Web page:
not covered with the "drift" or glacial debris which is thickly
strewn over the rest of the State. A comparison of otherwise
similar counties lying within and without the driftless area
shows an astonishing contrast. In 1910 the average value of all
the farm land in twenty counties covered with drift amounted to
$56.90 per acre. In six counties partly covered with drift and
partly driftless the value was $59.80 per acre, while in thirteen
counties in the driftless area it was only $33.30 per acre. In
spite of the fact that glaciation causes swamps and lakes, the
proportion of land cultivated in the glaciated areas is larger
than in the driftless. In the glaciated area 61 per cent of the
land is improved and in the driftless area only 43.5 per cent.
Moreover, even though the underlying rock and the original
topography be of the same kind in both cases, the average yield
of crops per acre is greater where the ice has done its work.
Where the country rock consists of limestone, which naturally
forms a rich soil, the difference in favor of the glaciated area
amounts to only 1 or 2 per cent. Where the country rock is sandy,
the soil is so much improved by a mixture of fertilizing
limestone or even of clay and other materials that the average
yield of crops per acre in the glaciated areas is a third larger
than in the driftless. Taking everything into consideration it
appears that the ancient glaciation of Wisconsin increases the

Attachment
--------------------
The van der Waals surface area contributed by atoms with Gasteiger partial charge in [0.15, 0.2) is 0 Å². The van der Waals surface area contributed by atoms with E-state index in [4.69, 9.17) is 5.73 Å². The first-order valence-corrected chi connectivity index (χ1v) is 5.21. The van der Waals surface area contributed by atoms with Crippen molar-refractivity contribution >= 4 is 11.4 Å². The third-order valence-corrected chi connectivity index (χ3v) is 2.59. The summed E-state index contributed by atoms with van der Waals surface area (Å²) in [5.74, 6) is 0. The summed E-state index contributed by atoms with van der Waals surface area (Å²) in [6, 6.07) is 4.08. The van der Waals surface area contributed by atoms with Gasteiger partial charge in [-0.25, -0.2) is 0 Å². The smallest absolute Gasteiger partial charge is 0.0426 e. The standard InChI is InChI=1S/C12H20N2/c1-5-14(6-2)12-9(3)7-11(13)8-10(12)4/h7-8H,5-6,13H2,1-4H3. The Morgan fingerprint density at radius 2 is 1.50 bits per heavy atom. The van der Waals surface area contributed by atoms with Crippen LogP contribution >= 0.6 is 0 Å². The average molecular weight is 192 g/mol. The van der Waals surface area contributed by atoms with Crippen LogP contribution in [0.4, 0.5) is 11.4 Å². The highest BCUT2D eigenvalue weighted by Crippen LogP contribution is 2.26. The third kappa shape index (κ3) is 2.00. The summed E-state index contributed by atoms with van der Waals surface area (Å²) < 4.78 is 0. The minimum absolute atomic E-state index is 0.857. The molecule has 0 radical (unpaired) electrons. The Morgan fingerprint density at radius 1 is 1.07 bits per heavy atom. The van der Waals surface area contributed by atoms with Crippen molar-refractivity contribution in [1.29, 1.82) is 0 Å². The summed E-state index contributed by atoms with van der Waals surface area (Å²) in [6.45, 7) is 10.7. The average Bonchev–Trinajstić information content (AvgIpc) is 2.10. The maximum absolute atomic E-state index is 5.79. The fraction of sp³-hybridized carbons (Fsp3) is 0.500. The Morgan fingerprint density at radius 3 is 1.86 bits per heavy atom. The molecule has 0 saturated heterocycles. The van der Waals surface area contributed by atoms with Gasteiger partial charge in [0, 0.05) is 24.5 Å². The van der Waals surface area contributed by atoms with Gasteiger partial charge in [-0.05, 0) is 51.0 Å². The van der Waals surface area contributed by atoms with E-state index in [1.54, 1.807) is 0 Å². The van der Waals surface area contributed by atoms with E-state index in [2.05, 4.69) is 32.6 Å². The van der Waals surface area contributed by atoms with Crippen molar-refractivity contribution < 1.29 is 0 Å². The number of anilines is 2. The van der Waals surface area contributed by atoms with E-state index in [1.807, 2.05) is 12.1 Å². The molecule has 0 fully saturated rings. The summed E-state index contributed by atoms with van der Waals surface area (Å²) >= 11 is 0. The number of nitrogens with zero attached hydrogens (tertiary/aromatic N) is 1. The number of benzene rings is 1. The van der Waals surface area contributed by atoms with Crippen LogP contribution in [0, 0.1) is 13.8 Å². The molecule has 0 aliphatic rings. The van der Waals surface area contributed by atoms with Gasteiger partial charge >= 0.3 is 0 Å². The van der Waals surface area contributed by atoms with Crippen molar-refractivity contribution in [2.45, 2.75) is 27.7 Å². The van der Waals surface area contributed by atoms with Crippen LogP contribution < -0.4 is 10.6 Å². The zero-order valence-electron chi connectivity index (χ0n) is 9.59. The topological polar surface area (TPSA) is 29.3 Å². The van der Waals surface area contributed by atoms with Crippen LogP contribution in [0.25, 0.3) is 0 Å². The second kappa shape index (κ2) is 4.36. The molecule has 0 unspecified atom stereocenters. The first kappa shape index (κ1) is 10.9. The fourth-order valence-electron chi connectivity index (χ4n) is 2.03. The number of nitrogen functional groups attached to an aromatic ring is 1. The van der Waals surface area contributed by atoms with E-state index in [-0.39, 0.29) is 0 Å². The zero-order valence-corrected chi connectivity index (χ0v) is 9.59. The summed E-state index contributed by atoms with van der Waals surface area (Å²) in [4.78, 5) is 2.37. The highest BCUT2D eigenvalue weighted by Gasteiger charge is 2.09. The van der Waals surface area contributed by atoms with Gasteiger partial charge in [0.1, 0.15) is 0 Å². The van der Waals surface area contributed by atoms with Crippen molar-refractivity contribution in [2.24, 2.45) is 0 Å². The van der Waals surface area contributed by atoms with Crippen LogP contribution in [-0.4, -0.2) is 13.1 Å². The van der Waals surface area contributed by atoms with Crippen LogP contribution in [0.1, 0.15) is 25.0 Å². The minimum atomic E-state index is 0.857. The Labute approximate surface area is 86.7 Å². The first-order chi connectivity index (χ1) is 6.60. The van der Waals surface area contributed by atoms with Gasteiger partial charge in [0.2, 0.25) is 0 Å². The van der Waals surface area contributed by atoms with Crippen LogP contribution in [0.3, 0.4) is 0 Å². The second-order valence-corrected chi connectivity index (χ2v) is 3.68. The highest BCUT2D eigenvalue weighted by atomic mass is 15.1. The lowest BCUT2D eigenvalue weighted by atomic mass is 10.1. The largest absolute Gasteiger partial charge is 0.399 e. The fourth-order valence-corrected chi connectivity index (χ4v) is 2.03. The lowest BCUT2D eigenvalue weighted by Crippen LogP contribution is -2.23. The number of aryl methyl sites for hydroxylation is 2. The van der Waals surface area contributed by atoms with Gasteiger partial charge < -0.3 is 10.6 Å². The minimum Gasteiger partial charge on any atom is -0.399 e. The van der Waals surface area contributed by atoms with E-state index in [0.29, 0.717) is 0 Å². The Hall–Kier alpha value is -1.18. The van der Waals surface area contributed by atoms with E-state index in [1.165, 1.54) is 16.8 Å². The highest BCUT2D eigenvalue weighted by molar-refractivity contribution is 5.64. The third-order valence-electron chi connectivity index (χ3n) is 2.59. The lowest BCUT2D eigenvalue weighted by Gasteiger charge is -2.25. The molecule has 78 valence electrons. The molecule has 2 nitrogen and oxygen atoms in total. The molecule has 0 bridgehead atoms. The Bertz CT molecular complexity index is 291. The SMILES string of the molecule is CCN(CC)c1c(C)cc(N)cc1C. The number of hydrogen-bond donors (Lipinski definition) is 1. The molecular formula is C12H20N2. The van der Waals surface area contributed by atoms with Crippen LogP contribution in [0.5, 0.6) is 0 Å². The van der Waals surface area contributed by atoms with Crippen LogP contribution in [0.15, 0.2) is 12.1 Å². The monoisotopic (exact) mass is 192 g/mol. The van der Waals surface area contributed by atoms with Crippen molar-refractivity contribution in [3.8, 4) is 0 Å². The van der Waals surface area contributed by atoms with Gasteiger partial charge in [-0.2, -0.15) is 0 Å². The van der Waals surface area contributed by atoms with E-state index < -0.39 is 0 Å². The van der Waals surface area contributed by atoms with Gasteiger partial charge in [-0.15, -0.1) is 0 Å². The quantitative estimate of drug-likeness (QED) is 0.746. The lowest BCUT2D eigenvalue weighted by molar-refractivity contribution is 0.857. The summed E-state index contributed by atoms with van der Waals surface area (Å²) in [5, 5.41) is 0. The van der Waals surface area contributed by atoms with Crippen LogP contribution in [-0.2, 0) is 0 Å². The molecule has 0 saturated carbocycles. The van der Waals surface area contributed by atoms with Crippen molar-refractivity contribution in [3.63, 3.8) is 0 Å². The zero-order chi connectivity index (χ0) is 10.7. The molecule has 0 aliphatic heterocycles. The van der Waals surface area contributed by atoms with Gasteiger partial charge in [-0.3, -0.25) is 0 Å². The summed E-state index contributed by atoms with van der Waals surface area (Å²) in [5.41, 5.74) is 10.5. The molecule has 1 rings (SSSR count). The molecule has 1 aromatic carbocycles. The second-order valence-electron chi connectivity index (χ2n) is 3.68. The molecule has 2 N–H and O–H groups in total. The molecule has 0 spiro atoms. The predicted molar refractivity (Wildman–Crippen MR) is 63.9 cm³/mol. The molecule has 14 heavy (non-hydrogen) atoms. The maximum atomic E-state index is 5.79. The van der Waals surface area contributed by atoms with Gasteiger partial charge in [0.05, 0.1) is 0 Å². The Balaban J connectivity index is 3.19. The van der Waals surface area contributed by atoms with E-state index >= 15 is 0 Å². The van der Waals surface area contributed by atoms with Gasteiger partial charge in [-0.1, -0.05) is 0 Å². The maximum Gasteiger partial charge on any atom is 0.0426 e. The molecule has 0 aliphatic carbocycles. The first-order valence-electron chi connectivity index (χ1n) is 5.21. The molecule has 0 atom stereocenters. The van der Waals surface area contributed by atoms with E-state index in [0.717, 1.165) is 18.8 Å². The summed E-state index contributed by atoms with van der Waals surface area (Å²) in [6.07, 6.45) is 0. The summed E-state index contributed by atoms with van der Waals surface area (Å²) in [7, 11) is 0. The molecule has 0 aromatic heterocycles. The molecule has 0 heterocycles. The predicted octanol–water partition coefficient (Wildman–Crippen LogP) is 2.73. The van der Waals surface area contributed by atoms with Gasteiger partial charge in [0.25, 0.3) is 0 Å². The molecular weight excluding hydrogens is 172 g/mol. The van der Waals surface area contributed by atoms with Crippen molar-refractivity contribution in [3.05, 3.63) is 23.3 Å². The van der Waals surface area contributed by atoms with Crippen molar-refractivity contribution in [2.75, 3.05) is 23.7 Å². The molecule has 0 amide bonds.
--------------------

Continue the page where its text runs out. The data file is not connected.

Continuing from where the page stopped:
present agricultural output by from 20 to 40 per cent. Upwards of
10,000,000 acres of glaciated land have already been developed in
the most populous parts of the State. If the average value of all
products on this area is reckoned at $15 per acre and if the
increased value of agricultural products due to glaciation
amounts to 30 per cent, then the net value of glaciation per year
to the farmers of Wisconsin is $45,000,000. This means about $300
for each farmer in the glaciated area.

* R. H. Whitbeck, "Economic Aspects of Glaciation in Wisconsin",
in "Annals of the Association of American Geographers," vol. III
in (1913), pp. 62-67.


Wisconsin is by no means unique. In Ohio, for instance, there is
also a driftless area.* It lies in the southeast along the Ohio
River. The difference in the value of the farm land there and in
the glaciated region is extraordinary. In the driftless area the
average value per acre in 1910 was less than $24, while in the
glaciated area it was nearly $64. Year by year the proportion of
the population of the State in the unglaciated area is steadily
decreasing. The difference between the two parts of the State is